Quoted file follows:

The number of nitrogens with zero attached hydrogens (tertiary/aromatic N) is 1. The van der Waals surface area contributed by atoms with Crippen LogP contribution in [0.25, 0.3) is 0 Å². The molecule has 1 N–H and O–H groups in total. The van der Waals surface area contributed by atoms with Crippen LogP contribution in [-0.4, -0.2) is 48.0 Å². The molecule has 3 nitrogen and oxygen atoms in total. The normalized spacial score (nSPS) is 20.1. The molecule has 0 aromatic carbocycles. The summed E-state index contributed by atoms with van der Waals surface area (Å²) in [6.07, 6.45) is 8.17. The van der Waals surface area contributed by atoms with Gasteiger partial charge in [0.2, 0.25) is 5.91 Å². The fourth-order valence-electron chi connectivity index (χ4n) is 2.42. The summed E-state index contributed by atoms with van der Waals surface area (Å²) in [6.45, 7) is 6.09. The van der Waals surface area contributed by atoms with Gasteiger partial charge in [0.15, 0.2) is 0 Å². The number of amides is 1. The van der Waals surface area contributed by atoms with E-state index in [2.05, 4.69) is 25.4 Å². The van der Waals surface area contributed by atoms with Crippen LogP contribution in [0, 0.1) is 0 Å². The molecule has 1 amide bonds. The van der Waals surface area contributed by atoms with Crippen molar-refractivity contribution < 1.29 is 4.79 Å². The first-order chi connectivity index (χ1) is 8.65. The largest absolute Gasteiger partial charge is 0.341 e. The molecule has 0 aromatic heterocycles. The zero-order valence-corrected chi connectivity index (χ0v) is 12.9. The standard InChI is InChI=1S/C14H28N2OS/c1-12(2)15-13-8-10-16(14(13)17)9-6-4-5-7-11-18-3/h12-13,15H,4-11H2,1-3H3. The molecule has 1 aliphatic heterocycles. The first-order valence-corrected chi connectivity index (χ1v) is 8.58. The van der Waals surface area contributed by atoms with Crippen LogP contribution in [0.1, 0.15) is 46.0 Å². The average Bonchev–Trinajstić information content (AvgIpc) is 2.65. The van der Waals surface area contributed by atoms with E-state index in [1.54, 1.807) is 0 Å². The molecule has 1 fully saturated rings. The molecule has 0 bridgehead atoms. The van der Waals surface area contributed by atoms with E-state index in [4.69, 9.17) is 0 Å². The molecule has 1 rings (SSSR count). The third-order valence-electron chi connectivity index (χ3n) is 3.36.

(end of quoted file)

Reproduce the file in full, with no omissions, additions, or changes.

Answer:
The number of nitrogens with zero attached hydrogens (tertiary/aromatic N) is 1. The van der Waals surface area contributed by atoms with Crippen LogP contribution in [0.25, 0.3) is 0 Å². The molecule has 1 N–H and O–H groups in total. The van der Waals surface area contributed by atoms with Crippen LogP contribution in [-0.4, -0.2) is 48.0 Å². The molecule has 3 nitrogen and oxygen atoms in total. The normalized spacial score (nSPS) is 20.1. The molecule has 0 aromatic carbocycles. The summed E-state index contributed by atoms with van der Waals surface area (Å²) in [6.07, 6.45) is 8.17. The van der Waals surface area contributed by atoms with Gasteiger partial charge in [0.2, 0.25) is 5.91 Å². The fourth-order valence-electron chi connectivity index (χ4n) is 2.42. The summed E-state index contributed by atoms with van der Waals surface area (Å²) in [6.45, 7) is 6.09. The van der Waals surface area contributed by atoms with Gasteiger partial charge in [0.15, 0.2) is 0 Å². The number of amides is 1. The van der Waals surface area contributed by atoms with E-state index in [2.05, 4.69) is 25.4 Å². The van der Waals surface area contributed by atoms with Crippen LogP contribution in [0, 0.1) is 0 Å². The molecule has 1 amide bonds. The van der Waals surface area contributed by atoms with Crippen molar-refractivity contribution < 1.29 is 4.79 Å². The first-order chi connectivity index (χ1) is 8.65. The largest absolute Gasteiger partial charge is 0.341 e. The molecule has 0 aromatic heterocycles. The zero-order valence-corrected chi connectivity index (χ0v) is 12.9. The standard InChI is InChI=1S/C14H28N2OS/c1-12(2)15-13-8-10-16(14(13)17)9-6-4-5-7-11-18-3/h12-13,15H,4-11H2,1-3H3. The molecule has 1 aliphatic heterocycles. The first-order valence-corrected chi connectivity index (χ1v) is 8.58. The van der Waals surface area contributed by atoms with Crippen LogP contribution in [0.1, 0.15) is 46.0 Å². The average Bonchev–Trinajstić information content (AvgIpc) is 2.65. The van der Waals surface area contributed by atoms with E-state index in [1.54, 1.807) is 0 Å². The molecule has 1 fully saturated rings. The molecule has 0 bridgehead atoms. The van der Waals surface area contributed by atoms with E-state index in [4.69, 9.17) is 0 Å². The molecule has 1 rings (SSSR count). The third-order valence-electron chi connectivity index (χ3n) is 3.36.